It's definitely a great program, and it's made a noticeable difference on our streets - just not noticeable enough.

Part of the problem is that while there's already a long list for housing, the city is still allowing SRO's to be torn down, and local homeless advocates are still pretty enraged at the whole program - so there's not the co-operation from some of the organizations that could make the whole thing really work.

Before I move to San Francisco - I would have thought the whole thing was cruel. But the homeless problem here is really out of control, and extraordinary measure aren't out of line.

Posted by: Brew | May 4, 2005 6:11:59 PM

Don't worry. The "progressive" assholes in the SF Bay Guardian/Matt Gonzalez camp will find fault in Care Not Cash.

Posted by: Old Hat | May 4, 2005 6:44:16 PM

Try "neither care nor cash". The unstated assumption here is that because the numbers on the rolls are down, somehow life for the homeless has gotten better. To get that $59 per month (less than $2/day), a homeless person has to spend vast amounts of time with the city bureaucracy, time that could be spent panhandling or collecting cans instead. So the net effect is that instead of getting $59, many homeless people have decided to pass up the money, but Mayor Newsom can act as though he's decreased the number of homeless. And the housing, which is a good thing, doesn't go far enough, because, as Brew says, low income housing is disappearing as fast as the city can build it.

That's not to say that Newsom doesn't sincerely want to help with the homeless problem (which is where I part company with some of his critics). But one problem is the visible face of the homeless: the public sees the mostly-male, scary looking panhandlers with booze on their breath, and thinks cutting off their drinking money might be a good thing. But Care Not Cash
also takes money away from single mothers living with their kids in a car; they can no longer save up to buy a hotel room on a particularly cold night.

Posted by: Joe Buck | May 4, 2005 6:52:08 PM

It's important to point out the supportive housing component was opposed by Newsom when he was a member of the BOS and was the work of Supervisor Tom Ammiano. Newsom is an opportunist
who has no clue

And there are huge disputes over the numbers

Posted by: Katherine Graham Cracker | May 4, 2005 7:33:40 PM

But Care Not Cash also takes money away from single mothers living with their kids in a car; they can no longer save up to buy a hotel room on a particularly cold night.

Try walking around UN Plaza, especially in front of that 24/7 open air drug market in front of Carl's Jr. or down Eddy sometime and then tell me that San Francisco should dole out $300 in drug money to those guys. Homelessness is out of control in San Francisco. Handing out wads of money isn't fixing anything.

The cash could be better spent on police, drug treatment, etc. I refuse to let my tax dollars subsidize some drug dealer's new grill or some drunk's next bottle of vodka.

Posted by: Old Hat | May 4, 2005 8:05:15 PM

all the hep cats now say "blue-dogging" the poor rather than "DLCing" the poor.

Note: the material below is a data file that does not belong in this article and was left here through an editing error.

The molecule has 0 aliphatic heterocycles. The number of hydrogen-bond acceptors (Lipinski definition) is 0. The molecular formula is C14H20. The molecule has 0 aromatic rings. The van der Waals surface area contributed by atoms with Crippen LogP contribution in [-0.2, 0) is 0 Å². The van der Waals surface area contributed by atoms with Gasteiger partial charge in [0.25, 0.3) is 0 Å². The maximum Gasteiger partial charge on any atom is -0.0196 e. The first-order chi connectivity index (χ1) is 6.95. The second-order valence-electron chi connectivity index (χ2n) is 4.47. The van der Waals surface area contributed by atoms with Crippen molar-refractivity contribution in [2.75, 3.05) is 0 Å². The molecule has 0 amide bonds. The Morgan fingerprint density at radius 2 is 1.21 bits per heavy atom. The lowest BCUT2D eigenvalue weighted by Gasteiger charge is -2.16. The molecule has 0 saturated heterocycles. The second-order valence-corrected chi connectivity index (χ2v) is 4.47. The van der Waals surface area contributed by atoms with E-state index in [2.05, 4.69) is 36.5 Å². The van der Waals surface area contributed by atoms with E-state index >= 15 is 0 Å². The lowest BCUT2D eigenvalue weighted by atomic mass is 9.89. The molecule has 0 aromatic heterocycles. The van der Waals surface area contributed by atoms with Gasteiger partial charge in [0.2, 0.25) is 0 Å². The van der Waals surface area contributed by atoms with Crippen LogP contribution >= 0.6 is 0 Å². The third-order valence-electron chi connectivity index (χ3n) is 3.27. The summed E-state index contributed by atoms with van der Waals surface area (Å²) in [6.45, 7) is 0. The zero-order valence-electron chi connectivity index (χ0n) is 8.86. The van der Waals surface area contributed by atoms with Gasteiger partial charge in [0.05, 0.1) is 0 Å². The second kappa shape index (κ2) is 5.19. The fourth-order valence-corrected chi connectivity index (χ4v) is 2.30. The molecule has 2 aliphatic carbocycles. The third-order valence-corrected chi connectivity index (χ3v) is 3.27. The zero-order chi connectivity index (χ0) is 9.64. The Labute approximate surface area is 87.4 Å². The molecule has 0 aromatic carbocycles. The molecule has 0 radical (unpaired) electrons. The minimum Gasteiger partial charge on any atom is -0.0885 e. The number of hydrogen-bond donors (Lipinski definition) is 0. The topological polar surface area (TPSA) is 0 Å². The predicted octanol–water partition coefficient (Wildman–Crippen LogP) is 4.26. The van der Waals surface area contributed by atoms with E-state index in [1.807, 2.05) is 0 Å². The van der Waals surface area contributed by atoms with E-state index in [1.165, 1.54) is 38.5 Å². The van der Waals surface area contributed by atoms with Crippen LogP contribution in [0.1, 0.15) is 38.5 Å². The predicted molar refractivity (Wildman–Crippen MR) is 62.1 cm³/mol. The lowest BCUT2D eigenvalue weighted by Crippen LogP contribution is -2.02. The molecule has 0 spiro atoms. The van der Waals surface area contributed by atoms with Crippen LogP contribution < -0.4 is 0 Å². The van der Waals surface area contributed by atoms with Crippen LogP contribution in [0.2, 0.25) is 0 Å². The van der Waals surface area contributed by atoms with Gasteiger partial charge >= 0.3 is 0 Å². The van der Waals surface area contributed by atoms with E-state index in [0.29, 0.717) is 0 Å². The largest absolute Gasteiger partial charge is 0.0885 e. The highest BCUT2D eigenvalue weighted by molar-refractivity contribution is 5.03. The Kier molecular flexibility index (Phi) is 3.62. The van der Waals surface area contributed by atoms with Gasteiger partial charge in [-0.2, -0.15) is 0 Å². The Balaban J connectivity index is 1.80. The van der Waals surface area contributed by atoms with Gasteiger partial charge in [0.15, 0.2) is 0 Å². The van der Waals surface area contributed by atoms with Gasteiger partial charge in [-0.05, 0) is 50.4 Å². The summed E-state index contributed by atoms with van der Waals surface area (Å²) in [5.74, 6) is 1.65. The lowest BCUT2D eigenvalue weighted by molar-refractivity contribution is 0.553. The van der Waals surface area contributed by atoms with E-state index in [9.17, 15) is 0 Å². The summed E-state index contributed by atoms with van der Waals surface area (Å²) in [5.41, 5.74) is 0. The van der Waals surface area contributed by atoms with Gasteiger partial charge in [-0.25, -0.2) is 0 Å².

Posted by: praktike | May 4, 2005 8:18:24 PM

Grammar Police

it's = it is
its =possessive of it

Posted by: Abby | May 4, 2005 9:37:38 PM

I agree with Old Hat. It always stricks me when people bring up 'mother with children' and leave off the mother with children and a nasty drug habit. subsidizing drug problems and the drug dealers does not help these same children. Gavin has got the ball rolling on a problem that was careening out of control.
BTW I'm not saying EVERY mother with children.

Posted by: nenabeans | May 4, 2005 9:40:11 PM


Posted by: ethan | May 5, 2005 5:03:50 AM

Mayor Newsom has done an amazing job, especially considering he just gets sniping and backbiting from critics who claim to care about the homeless but have done nothing but say they should all get more money (no housing) whether they spend it on drugs, liquor or not. Getting the hard-core homeless off the street not only improves the quality of life for everyone, but it also reduces the costs of other services like ER care, policing, DPW (cleaning the streets) and numerous other public costs. That in turn frees up more public funds for everything from parks to Care Not Cash.

Also, Mayor Newsom has done an incredible job of focusing on the quality of life in the poorest neighborhoods -- in and around some of the worst public housing projects, he's had his administration clean up and fix street lights, dumpsters, park areas and so on.

Everyone who's complaining is just so used to complaining that they can't become part of the solution.

Posted by: halle | May 5, 2005 12:37:39 PM


I'd advise being a little more selective in your rules of evidence. The SF Chronicle is extremely partisan in its support of Newsom and has boosted Care Not Cash from day one. That doesn't mean the statistics in the article are false, but I would take every statement that is not a verifiable number or a direct quote with a grain of salt. For instance, what is the source of the statement that "from the critics to the residents, reviews of the housing conditions all year have been enthusiastic"? The article doesn't say, but your post simply repeats that claim as fact.